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Catch up on coronavirus stories and special reports, curated by Mike Allen everyday

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Biden delivers remarks in Wilmington. Photo: Mark Makela/Getty Images

President-elect Biden, who has vowed to be clear-eyed and straight about the pandemic, plans a renewed warning in remarks on COVID-19 in Wilmington today, a transition official tells Axios.

Driving the news: Echoing a CDC forecast from last week, Biden is expected to say that, tragically, the infection rates and the number of deaths are expected to increase in the coming weeks.

  • Biden plans to call out the Trump administration for falling short on the pace of vaccine distribution, and will discuss his own plan to get people vaccinated as quickly as possible. 

Why it matters: Although Americans have been getting blunt talk from their governors and from doctors on TV, President Trump has been AWOL on COVID since the election.

  • Biden is intentionally filling the vacuum, addressing the nation in terms that aim to balance hope and realism.

With a bluntness that has been missing from this administration, Biden talked Dec. 14 about "this dark winter of the pandemic," then said last week: "Our darkest days in the battle against COVID are ahead of us, not behind us."

  • Biden has said he has a plan to aim to administer 100 million vaccine shots in his first 100 days (by May 1).

Dr. Anthony Fauci, who'll be Biden's chief medical adviser on COVID, on Sunday repeated his grim "surge upon a surge" prediction for post-Christmas cases.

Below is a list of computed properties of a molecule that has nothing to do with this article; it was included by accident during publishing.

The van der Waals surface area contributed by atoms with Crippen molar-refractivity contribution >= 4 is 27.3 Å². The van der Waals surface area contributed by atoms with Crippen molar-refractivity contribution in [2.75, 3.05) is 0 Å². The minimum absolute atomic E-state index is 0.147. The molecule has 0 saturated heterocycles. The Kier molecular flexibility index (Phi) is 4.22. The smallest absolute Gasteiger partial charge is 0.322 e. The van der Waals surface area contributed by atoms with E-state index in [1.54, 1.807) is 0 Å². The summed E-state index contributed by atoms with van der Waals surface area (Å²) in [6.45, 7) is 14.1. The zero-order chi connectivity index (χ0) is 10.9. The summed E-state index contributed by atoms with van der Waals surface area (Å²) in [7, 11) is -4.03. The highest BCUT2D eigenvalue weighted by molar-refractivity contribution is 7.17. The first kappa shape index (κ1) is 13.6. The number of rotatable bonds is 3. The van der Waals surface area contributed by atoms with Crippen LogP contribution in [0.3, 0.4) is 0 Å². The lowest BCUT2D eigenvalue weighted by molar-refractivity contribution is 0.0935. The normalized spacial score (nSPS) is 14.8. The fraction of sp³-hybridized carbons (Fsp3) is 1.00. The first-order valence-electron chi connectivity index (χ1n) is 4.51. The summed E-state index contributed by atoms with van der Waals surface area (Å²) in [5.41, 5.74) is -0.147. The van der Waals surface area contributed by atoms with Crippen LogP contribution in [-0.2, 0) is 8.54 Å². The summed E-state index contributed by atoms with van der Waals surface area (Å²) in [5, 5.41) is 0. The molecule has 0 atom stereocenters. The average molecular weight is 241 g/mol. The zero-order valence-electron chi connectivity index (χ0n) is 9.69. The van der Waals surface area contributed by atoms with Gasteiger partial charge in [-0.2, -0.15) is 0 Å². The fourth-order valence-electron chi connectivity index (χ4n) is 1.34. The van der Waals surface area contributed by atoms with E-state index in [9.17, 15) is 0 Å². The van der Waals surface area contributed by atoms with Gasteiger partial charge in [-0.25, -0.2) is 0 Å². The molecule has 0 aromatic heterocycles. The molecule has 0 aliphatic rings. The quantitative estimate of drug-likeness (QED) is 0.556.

• Fauci told Dana Bash on CNN's State of the Union: "I share the concern of President-elect Biden that as we get into the next few weeks, it might actually get worse."

What we're watching: Straight talk is easier when it's on Trump's watch. Biden's test will be to be just as blunt after he takes the oath.

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Go deeper

Updated 4 hours ago - Politics & Policy

Coronavirus dashboard

Illustration: Annelise Capossela/Axios

Jan 29, 2021 - Health

Ex-CDC director Tom Frieden on the next COVID-19 vaccines

Americans fortunate enough to receive COVID vaccines now, outside of clinical trials, are getting shots made by either Pfizer or Moderna. But newly released data from Novavax and Johnson & Johnson suggests that more vaccines could be on the way, with J&J's requiring a single dose.

Axios Re:Cap digs into the news and why it matters with Tom Frieden, former head of the CDC, as COVID-19 variants spread globally.

Jan 29, 2021 - Health

WHO says most pregnant women can now receive coronavirus vaccine

A doctor administering Moderna's coronavirus vaccine at a university hospital in Essen, Germany, on Jan. 18. Photo: Lukas Schulze/Getty Images

The World Health Organization has altered its guidance for pregnant women who wish to receive the coronavirus vaccine, saying now that those at high risk of exposure to the COVID-19 or who have comorbidities that increase their risk of severe disease, may be vaccinated.

Why it matters: The WHO drew backlash for its previous guidance that did not recommend pregnant women be inoculated with vaccines made by Pfizer-BioNTech or Moderna, even though data indicated that pregnancy increased the risk of developing severe illness from the virus.